Please do not ever take your health for granted because we rarely get warning when things go bad. Becoming chronically ill can go from bad to worse very quickly. If you love someone with a chronic illness, tell them you appreciate the things they can do. Listen to them cry and resist the need to “fix” them. The more you try to fix them, the more broken they feel.

Source:themighty.com

_f2af95fe-1ecb-11e7-89d6-c3c500e93e5a

Soon a blood test will help detect brain injury in infants

A team of scientists has come up with a new medical test that may help identify infants who may have had bleeding of the brain as a result of abusive head trauma, sometimes referred to as shaken baby syndrome.

Developed by the researchers at Children’s Hospital of Pittsburgh of UPMC and University of Pittsburgh School of Medicine, the serum-based test, which needs to be validated in a larger population and receive regulatory approval before being used in clinical practice, would be the first-of-its-kind to be used to detect acute intracranial hemorrhage or bleeding of the brain.

Infants who test positive would then have further evaluation via brain imaging to determine the source of the bleeding.

“Abusive head trauma (AHT) is the leading cause of death from traumatic brain injury in infants and the leading cause of death from physical abuse in the United States,” said senior author Rachel Berger.

Missed diagnoses can be catastrophic as abusive head trauma can lead to permanent brain damage and even death. (AFP/iStock)

However, approximately 30% of AHT diagnoses are missed when caretakers provide inaccurate histories or when infants have nonspecific symptoms such as vomiting or fussiness. Missed diagnoses can be catastrophic as AHT can lead to permanent brain damage and even death.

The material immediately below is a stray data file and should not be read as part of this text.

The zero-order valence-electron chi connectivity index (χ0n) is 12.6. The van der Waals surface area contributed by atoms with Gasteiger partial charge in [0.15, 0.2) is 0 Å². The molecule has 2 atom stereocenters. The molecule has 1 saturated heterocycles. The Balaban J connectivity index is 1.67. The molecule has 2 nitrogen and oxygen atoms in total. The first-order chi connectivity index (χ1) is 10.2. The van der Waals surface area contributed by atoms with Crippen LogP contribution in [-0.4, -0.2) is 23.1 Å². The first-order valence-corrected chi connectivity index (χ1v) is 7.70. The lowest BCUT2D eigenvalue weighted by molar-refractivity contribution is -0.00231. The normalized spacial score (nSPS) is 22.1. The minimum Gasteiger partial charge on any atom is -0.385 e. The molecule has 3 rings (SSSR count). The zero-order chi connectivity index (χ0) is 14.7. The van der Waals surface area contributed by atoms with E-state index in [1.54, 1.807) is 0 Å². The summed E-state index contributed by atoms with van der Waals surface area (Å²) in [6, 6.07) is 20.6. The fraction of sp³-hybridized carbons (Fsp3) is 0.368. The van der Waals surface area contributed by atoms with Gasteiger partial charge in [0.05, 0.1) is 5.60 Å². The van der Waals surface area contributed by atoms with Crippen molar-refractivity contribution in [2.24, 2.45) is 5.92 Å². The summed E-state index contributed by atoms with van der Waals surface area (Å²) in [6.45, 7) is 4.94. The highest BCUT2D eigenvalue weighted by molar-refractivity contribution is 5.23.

The researchers collaborated with Axela, a Canadian molecular diagnostics company, to develop a sensitive test that could reduce the chances of a missed diagnosis by using a combination of three biomarkers along with a measure of the patient’s level of hemoglobin, the protein that carries oxygen in blood.

Axela’s automated testing system allowed the researchers to measure multiple biomarkers simultaneously using an extremely small amount of blood, an important characteristic of a test designed to be used in infants.

The test correctly detected acute intracranial hemorrhage because of abusive head trauma approximately 90% of the time, a much higher rate than the sensitivity of clinical judgement, which is approximately 70%.

“The test is not intended to replace clinical judgement, which is crucial,” said Berger. “Rather, we believe that it can supplement clinical evaluation and in cases where symptoms may be unclear, help physicians make a decision about whether an infant needs brain imaging.”

The specificity of the test or the ability to correctly identify an infant without bleeding of the brain who would not require further evaluation was 48%. The researchers aimed for the test to be highly sensitive rather than maximizing accuracy, since missing a diagnosis has more serious consequences than performing brain imaging in babies without the condition.